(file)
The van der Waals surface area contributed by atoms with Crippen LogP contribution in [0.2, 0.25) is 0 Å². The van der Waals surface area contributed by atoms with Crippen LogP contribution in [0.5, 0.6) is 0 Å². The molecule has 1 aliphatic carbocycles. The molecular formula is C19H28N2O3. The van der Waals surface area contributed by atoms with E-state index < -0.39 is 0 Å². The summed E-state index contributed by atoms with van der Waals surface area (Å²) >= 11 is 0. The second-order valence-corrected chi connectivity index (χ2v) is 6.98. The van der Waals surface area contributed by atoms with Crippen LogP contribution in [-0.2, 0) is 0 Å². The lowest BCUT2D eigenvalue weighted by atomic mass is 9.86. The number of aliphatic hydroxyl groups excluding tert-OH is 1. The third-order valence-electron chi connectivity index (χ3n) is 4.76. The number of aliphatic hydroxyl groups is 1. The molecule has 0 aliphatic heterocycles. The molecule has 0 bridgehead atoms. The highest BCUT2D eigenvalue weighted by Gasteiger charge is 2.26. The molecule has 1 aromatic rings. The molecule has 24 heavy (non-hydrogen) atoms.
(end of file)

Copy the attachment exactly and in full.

The van der Waals surface area contributed by atoms with Crippen LogP contribution in [0.2, 0.25) is 0 Å². The van der Waals surface area contributed by atoms with Crippen LogP contribution in [0.5, 0.6) is 0 Å². The molecule has 1 aliphatic carbocycles. The molecular formula is C19H28N2O3. The van der Waals surface area contributed by atoms with E-state index < -0.39 is 0 Å². The summed E-state index contributed by atoms with van der Waals surface area (Å²) >= 11 is 0. The second-order valence-corrected chi connectivity index (χ2v) is 6.98. The van der Waals surface area contributed by atoms with Crippen LogP contribution in [-0.2, 0) is 0 Å². The lowest BCUT2D eigenvalue weighted by atomic mass is 9.86. The number of aliphatic hydroxyl groups excluding tert-OH is 1. The third-order valence-electron chi connectivity index (χ3n) is 4.76. The number of aliphatic hydroxyl groups is 1. The molecule has 0 aliphatic heterocycles. The molecule has 0 bridgehead atoms. The highest BCUT2D eigenvalue weighted by Gasteiger charge is 2.26. The molecule has 1 aromatic rings. The molecule has 24 heavy (non-hydrogen) atoms.